It’s not bad for employees, it’s not bad for employers, it’s not actually bad for the unions if the unions are doing what they’re supposed to be doing, It’s not bad for consumers who consume the goods and services these employers provide.

In fact, in reducing union overreach to whatever extent it may (probably not too much, but one can hope), and in reducing the overall cost of doing business in the state of Wisconsin, it’s likely to benefit consumers with lower prices, and potentially with more business and more jobs in the state

This doesn’t always work out… It has generally done so in relatively business friendly states like Tennessee, North and South Carolina, Georgia, Alabama (I said relatively… relative to Illinois, New York, Wisconsin etc..). In those states, which are right to work, non union manufacturing has generally done well, in some cases even boomed. Not only that, but wages have substantially increased in those areas, not crashed as predicted by unions.

Right to work has not had as positive an impact in say, Indiana, or Michigan (yes, Michigan has been right to work since 2012… and yes, organized labor is still having a collective fit over that fact), which are comparatively less business friendly, higher tax, higher regulatory burden, and higher cost of living. In fact, mostly, companies have used the change in status to help them get rid of legacy contracts which were burdening their bottom lines, and then move to other states.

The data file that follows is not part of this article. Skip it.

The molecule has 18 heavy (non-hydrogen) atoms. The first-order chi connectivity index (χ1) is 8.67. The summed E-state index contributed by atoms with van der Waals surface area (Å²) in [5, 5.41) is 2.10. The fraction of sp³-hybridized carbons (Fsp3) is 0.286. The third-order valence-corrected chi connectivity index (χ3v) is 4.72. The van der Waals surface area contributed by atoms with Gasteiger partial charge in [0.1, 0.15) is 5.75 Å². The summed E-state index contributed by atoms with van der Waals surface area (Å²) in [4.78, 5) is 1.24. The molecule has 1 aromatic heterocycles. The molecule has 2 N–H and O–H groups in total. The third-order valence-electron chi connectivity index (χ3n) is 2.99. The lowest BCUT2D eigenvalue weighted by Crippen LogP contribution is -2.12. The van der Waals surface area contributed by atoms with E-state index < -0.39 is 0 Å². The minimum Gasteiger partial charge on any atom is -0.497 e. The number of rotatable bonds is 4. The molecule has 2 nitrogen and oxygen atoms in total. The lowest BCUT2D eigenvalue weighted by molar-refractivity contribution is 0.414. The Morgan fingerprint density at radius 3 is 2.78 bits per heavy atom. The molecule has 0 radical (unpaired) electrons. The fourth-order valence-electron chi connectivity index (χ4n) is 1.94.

That however isn’t really the fault of right to work… it’s the decades of anti-business regulation and being forced to accept bad union contracts (and to be fair, decades of bad management as well).

Overall, right to work in and of itself is not a negative for anyone… well… except two groups.

The only parties it’s bad for, are union officials, and the politicians they’re in bed with). The officials depend on the politicians to pass legislation that favors the union officials, in exchange the politicians depend on the officials for large donations, and the use of their organization for street level politics (campaign volunteers, donor lists, call lists, phone rooms, rally fillers, doorbell ringers etc…). Without the forced membership and dues, the union officials don’t have as much money to donate to those politicians in exchange for favors, nor as many warm bodies to throw at their campaigns.

Also, if people can leave the union at will, it means that those officials have to watch their steps, and actually be accountable to union members…. Unfortunately something which has proven to rarely be the case today.

Leaving aside the corruption angle, and even the economics of it…

Does “right to work” reduce unions power? Potentially yes, if people don’t want to join, or want to quit the union.

However, I don’t see that as a bad thing. Why would that be a bad thing?

If people don’t want to be members of the union, why should the union get more power? Or any power at all?

Shouldn’t a union get it’s power from the strength of it’s membership, who support it, and in turn are supported by it? Shouldn’t a union attract and retain members because they are effective at doing so?